California, like many states, has a law that prevents search warrants being issued against journalists. These laws were mostly passed in the wake of a 1978 Supreme Court opinion in which the Court found that the First Amendment does not prevent a search warrant from being executed against a journalist, states were free to grant journalists such right by statute. The federal government passed its own version of the law as well, the Privacy Protection Act of 1980.
Why offer journalists this protection? The answer is simple: Journalists cannot do their job of informing the public if those who they are covering believe that the journalist is gathering information that will be readily available to law enforcement.
In December of 2009, David Morse, a respected and veteran independent photojournalist was arrested while covering the student protests at the Chancellor’s House on the UC Berkeley campus. The details of his arrest are a story in its own — perhaps we’ll cover that in a future email update — but what is most important now is that as he was being detained and ultimately arrested, he identified himself as a journalist to the UC police officers no less than 6 times, repeatedly offered to show his press credentials and did after several hours get a commanding officer to look at his press credential. Nevertheless, Morse was arrested and his camera was seized as evidence pursuant to his arrest.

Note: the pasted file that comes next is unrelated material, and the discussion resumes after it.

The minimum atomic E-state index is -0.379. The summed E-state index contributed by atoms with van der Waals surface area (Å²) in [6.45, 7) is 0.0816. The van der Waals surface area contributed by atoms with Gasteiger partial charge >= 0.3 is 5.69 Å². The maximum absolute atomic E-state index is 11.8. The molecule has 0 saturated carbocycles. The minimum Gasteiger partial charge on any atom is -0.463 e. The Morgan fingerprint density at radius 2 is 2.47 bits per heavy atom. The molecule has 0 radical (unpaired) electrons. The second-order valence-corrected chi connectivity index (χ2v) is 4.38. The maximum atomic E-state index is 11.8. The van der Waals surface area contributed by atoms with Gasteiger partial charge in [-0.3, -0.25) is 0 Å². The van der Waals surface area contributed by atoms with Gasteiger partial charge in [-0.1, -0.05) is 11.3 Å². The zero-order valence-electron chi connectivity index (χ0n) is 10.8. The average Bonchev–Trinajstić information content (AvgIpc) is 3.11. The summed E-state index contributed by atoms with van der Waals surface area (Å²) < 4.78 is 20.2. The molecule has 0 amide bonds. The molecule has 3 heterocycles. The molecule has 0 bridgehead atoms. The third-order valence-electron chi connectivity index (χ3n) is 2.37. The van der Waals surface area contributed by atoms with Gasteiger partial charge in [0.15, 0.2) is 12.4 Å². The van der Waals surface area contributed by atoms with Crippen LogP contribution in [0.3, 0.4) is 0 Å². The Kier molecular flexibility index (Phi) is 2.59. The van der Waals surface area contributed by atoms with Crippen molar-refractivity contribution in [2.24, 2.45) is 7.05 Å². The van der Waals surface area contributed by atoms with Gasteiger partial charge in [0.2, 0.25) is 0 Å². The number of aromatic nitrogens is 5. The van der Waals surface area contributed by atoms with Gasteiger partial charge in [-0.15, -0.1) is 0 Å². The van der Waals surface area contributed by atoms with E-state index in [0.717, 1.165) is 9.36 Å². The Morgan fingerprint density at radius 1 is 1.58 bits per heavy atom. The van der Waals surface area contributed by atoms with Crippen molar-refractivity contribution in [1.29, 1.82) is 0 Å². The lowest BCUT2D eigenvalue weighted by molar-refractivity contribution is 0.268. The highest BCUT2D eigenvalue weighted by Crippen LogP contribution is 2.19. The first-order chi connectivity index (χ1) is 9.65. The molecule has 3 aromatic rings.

The charges against Morse were ultimately dropped. But while he was still in custody, the police obtained a search warrant that enabled them to view the photographs on his memory cards.
The search warrant affidavit — which is essentially the application for the warrant the police present to the judge — made no mention of Morse being or even claiming to be a journalist.
First Amendment Project is representing Morse. Just last Friday, we filed on Morse’s behalf a motion to quash the search warrant and have Morse’s memory cards and photographs returned to him. A hearing is scheduled for May 11.